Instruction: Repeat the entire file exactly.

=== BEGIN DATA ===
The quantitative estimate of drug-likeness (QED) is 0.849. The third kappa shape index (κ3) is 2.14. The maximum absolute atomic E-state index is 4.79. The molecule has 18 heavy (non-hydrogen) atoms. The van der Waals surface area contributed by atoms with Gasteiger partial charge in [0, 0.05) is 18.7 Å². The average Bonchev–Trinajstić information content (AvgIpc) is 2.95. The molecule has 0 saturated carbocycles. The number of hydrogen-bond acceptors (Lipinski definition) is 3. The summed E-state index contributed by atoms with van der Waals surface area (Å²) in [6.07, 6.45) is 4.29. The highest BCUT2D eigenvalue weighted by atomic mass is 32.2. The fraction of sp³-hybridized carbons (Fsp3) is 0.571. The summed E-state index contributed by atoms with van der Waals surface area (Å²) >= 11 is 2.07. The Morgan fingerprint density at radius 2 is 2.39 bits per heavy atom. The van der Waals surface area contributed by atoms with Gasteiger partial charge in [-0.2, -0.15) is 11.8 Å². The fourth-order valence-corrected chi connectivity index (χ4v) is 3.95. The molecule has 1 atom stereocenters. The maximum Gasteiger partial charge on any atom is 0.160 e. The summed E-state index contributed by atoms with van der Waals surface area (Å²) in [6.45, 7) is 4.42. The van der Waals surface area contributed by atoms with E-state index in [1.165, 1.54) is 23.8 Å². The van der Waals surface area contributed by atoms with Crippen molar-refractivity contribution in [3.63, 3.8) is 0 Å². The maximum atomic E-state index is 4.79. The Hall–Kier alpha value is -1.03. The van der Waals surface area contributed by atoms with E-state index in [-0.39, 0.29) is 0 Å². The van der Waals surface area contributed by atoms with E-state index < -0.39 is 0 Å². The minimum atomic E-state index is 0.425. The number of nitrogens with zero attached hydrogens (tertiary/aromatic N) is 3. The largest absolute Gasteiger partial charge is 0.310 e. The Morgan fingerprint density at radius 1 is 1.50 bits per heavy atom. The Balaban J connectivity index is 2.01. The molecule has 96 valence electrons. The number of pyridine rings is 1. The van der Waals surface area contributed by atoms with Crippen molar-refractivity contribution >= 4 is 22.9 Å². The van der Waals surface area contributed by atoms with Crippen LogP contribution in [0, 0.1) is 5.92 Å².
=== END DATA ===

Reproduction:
The quantitative estimate of drug-likeness (QED) is 0.849. The third kappa shape index (κ3) is 2.14. The maximum absolute atomic E-state index is 4.79. The molecule has 18 heavy (non-hydrogen) atoms. The van der Waals surface area contributed by atoms with Gasteiger partial charge in [0, 0.05) is 18.7 Å². The average Bonchev–Trinajstić information content (AvgIpc) is 2.95. The molecule has 0 saturated carbocycles. The number of hydrogen-bond acceptors (Lipinski definition) is 3. The summed E-state index contributed by atoms with van der Waals surface area (Å²) in [6.07, 6.45) is 4.29. The highest BCUT2D eigenvalue weighted by atomic mass is 32.2. The fraction of sp³-hybridized carbons (Fsp3) is 0.571. The summed E-state index contributed by atoms with van der Waals surface area (Å²) >= 11 is 2.07. The Morgan fingerprint density at radius 2 is 2.39 bits per heavy atom. The van der Waals surface area contributed by atoms with Gasteiger partial charge in [-0.2, -0.15) is 11.8 Å². The fourth-order valence-corrected chi connectivity index (χ4v) is 3.95. The molecule has 1 atom stereocenters. The maximum Gasteiger partial charge on any atom is 0.160 e. The summed E-state index contributed by atoms with van der Waals surface area (Å²) in [6.45, 7) is 4.42. The van der Waals surface area contributed by atoms with E-state index in [1.165, 1.54) is 23.8 Å². The van der Waals surface area contributed by atoms with Crippen molar-refractivity contribution in [3.63, 3.8) is 0 Å². The maximum atomic E-state index is 4.79. The Hall–Kier alpha value is -1.03. The van der Waals surface area contributed by atoms with E-state index in [-0.39, 0.29) is 0 Å². The van der Waals surface area contributed by atoms with E-state index < -0.39 is 0 Å². The minimum atomic E-state index is 0.425. The number of nitrogens with zero attached hydrogens (tertiary/aromatic N) is 3. The largest absolute Gasteiger partial charge is 0.310 e. The Morgan fingerprint density at radius 1 is 1.50 bits per heavy atom. The Balaban J connectivity index is 2.01. The molecule has 96 valence electrons. The number of pyridine rings is 1. The van der Waals surface area contributed by atoms with Crippen molar-refractivity contribution >= 4 is 22.9 Å². The van der Waals surface area contributed by atoms with Crippen LogP contribution in [0, 0.1) is 5.92 Å².